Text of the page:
9.1.2. Cardinal rule: when in doubt, test

9.2. Introduction to the Mocha testing framework

9.2.1. How does Node.js testing work?

9.2.2. Setting up Mocha and the Chai assertion library

9.2.3. What happens when we run our tests

9.2.4. Writing your first test with Mocha and Chai

9.2.5. Adding more tests

9.2.6. More features of Mocha and Chai

9.3. Testing Express servers with Supertest

9.3.1. Testing a simple API

9.3.2. Filling in the code for our first tests

9.3.3. Testing HTML responses

9.4. Summary

10. Security

10.1. The security mindset

10.2. Keeping your code as bug-free as possible

10.2.1. Enforcing good JavaScript with JSHint

10.2.2. Halting after errors happen in callbacks

10.2.3. Perilous parsing of query strings

10.3. Protecting your users

10.3.1. Using HTTPS

10.3.2. Preventing cross-site scripting attacks (XSS)

10.3.3. Cross-site request forgery (CSRF) prevention

10.4. Keeping your dependencies safe

10.4.1. Auditing the code

10.4.2. Keeping your dependencies up to date

10.4.3. Check against the Node Security Project

10.5. Handling server crashes

10.6. Various little tricks

10.6.1. No Express here!

10.6.2. Preventing clickjacking

10.6.3. Keeping Adobe products out of your site

10.6.4. Don’t let browsers infer the filetype

10.7. Summary

11. Deployment: Assets and Heroku

11.1. LESS, a more pleasant way to write CSS

11.1.1. Variables

11.1.2. Functions

11.1.3. Mixins

11.1.4. Nesting

11.1.5. Includes

11.1.6. Alternatives to LESS

11.2. Using Browserify to require modules in the browser, just like in Node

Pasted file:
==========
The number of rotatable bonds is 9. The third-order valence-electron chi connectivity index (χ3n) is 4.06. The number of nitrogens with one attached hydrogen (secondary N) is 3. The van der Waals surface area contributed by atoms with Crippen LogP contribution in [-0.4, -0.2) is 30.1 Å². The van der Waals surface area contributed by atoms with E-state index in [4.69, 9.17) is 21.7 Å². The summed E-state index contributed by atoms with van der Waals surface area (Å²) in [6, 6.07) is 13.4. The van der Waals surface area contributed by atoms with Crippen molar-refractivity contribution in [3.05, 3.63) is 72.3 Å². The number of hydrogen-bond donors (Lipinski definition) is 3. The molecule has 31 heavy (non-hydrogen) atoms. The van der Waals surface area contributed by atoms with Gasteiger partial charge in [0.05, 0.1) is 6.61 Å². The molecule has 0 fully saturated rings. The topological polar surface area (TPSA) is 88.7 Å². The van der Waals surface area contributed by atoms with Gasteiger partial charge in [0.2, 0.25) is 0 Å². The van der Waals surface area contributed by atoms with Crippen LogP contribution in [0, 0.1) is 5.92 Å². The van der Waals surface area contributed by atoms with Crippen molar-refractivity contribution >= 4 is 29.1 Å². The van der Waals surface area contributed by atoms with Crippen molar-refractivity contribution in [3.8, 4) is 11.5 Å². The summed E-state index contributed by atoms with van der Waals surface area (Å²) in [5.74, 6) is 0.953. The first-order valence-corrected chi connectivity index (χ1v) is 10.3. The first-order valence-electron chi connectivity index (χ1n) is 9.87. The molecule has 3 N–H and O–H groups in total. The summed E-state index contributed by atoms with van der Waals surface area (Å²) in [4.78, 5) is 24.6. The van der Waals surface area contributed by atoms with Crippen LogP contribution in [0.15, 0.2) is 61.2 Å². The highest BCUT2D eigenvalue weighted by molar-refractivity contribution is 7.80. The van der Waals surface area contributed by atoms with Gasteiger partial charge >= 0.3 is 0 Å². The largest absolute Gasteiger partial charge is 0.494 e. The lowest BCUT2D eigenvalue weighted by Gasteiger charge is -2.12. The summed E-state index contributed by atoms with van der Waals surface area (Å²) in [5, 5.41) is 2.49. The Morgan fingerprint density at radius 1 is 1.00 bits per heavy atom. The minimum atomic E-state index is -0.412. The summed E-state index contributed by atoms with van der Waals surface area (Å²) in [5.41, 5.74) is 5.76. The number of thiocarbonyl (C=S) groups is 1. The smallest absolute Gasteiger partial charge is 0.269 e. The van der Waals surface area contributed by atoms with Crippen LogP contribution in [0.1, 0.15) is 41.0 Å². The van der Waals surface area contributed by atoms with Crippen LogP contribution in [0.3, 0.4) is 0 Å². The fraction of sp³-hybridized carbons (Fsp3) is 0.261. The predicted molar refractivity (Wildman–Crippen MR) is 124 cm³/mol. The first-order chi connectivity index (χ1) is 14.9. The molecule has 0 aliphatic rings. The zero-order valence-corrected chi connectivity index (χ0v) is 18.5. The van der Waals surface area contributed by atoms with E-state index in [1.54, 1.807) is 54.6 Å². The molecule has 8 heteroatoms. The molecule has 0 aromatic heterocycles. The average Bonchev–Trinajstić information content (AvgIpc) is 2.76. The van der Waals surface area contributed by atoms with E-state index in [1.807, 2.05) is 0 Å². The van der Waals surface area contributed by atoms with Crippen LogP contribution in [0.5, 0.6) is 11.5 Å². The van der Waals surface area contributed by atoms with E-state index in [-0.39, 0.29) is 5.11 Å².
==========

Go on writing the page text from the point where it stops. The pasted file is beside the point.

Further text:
11.2.1. A simple Browserify example

11.3. Using Grunt to compile, minify, and more

11.3.1. Installing Grunt

11.3.2. Compiling LESS with Grunt

11.3.3. Using Browserify with Grunt

11.3.4. Minifying the JavaScript with Grunt

11.3.5. "grunt watch"

11.3.6. Other helpful Grunt tasks

11.4. Using connect-assets to compile LESS and CoffeeScript and more

11.4.1. Getting everything installed

11.4.2. Setting up the middleware

11.4.3. Linking to assets from views

11.4.4. Concatenating scripts with directives

11.5. Deploying to Heroku

11.5.1. Getting Heroku set up

11.5.2. Making a Heroku-ready app

11.5.3. Deploying our first app

11.5.4. Running Grunt on Heroku

11.5.5. Making your server more crash-resistant

11.6. Summary

12. Best Practices

12.1. Simplicity

12.2. File structure pattern

12.3. Locking down dependency versions

12.3.1. The simple way: eschewing optimistic versioning

12.3.2. The thorough way: npm’s "shrinkwrap" command

12.3.3. Upgrading and adding dependencies

12.4. Localized dependencies

12.4.1. Invoking commands directly

12.4.2. Executing commands from npm scripts

12.5. Summary


Appendix A: Other Helpful Modules

About the Technology

Express.js is a web application framework for Node.js. Express organizes your server-side JavaScript into testable, maintainable modules. It provides a powerful set of features to efficiently manage routes, requests, and views along with beautiful boilerplate for your web applications. Express helps you concentrate on what your application does instead of managing time-consuming technical details.

About the book

Express in Action teaches you how to build web applications using Node and Express. It starts by introducing Node’s powerful traits and shows you how they map to the features of Express. You'll explore key development techniques, meet the rich ecosystem of companion tools and libraries, and get a glimpse into its inner workings. By the end of the book, you'll be able to use Express to build a Node app and know how to test it, hook it up to a database, and automate the dev process.

What's inside

  • Simplify Node app setup with Express
  • Testing Express applications
  • Use Express for easy access to Node features
  • Data storage with MongoDB
  • Covers Express 4 and Express 5 alpha

About the reader

To get the most out of this book, you’ll need to know the basics of web application design and be proficient with JavaScript.

About the author

Evan Hahn is an active member of the Node and Express community and contributes to many open source JavaScript projects.